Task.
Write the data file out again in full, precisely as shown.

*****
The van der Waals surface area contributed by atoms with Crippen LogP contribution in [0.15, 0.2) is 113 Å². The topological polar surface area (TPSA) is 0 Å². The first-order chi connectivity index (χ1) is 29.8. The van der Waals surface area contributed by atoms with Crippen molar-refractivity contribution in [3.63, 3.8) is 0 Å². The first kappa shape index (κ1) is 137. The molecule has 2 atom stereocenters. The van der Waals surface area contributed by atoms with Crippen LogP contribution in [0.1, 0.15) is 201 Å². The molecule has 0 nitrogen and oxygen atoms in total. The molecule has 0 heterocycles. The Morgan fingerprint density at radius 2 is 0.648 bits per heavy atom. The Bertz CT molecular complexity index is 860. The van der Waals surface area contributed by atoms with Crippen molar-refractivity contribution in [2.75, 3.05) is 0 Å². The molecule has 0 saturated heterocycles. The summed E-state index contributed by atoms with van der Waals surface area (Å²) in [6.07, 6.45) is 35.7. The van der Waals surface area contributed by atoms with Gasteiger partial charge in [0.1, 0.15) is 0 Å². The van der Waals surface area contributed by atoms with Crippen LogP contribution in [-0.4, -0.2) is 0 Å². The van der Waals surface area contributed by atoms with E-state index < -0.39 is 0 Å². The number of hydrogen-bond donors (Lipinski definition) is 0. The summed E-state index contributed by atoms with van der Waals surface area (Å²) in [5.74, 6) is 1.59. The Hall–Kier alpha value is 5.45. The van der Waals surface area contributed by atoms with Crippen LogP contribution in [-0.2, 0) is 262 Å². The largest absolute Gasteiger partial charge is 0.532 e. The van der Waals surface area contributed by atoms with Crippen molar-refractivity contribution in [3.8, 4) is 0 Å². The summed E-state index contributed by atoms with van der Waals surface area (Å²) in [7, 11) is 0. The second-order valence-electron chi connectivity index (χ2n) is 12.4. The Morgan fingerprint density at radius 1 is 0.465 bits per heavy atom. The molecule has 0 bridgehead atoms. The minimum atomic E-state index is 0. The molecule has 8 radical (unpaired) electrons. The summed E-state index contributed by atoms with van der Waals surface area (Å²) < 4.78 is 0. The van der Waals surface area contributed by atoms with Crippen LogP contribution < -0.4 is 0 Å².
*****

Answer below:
The van der Waals surface area contributed by atoms with Crippen LogP contribution in [0.15, 0.2) is 113 Å². The topological polar surface area (TPSA) is 0 Å². The first-order chi connectivity index (χ1) is 29.8. The van der Waals surface area contributed by atoms with Crippen molar-refractivity contribution in [3.63, 3.8) is 0 Å². The first kappa shape index (κ1) is 137. The molecule has 2 atom stereocenters. The van der Waals surface area contributed by atoms with Crippen LogP contribution in [0.1, 0.15) is 201 Å². The molecule has 0 nitrogen and oxygen atoms in total. The molecule has 0 heterocycles. The Morgan fingerprint density at radius 2 is 0.648 bits per heavy atom. The Bertz CT molecular complexity index is 860. The van der Waals surface area contributed by atoms with Crippen molar-refractivity contribution in [2.75, 3.05) is 0 Å². The molecule has 0 saturated heterocycles. The summed E-state index contributed by atoms with van der Waals surface area (Å²) in [6.07, 6.45) is 35.7. The van der Waals surface area contributed by atoms with Gasteiger partial charge in [0.1, 0.15) is 0 Å². The van der Waals surface area contributed by atoms with Crippen LogP contribution in [-0.4, -0.2) is 0 Å². The van der Waals surface area contributed by atoms with E-state index < -0.39 is 0 Å². The number of hydrogen-bond donors (Lipinski definition) is 0. The summed E-state index contributed by atoms with van der Waals surface area (Å²) in [5.74, 6) is 1.59. The Hall–Kier alpha value is 5.45. The van der Waals surface area contributed by atoms with Crippen LogP contribution in [-0.2, 0) is 262 Å². The largest absolute Gasteiger partial charge is 0.532 e. The van der Waals surface area contributed by atoms with Crippen molar-refractivity contribution in [3.8, 4) is 0 Å². The summed E-state index contributed by atoms with van der Waals surface area (Å²) in [7, 11) is 0. The second-order valence-electron chi connectivity index (χ2n) is 12.4. The Morgan fingerprint density at radius 1 is 0.465 bits per heavy atom. The molecule has 0 bridgehead atoms. The minimum atomic E-state index is 0. The molecule has 8 radical (unpaired) electrons. The summed E-state index contributed by atoms with van der Waals surface area (Å²) < 4.78 is 0. The van der Waals surface area contributed by atoms with Crippen LogP contribution < -0.4 is 0 Å².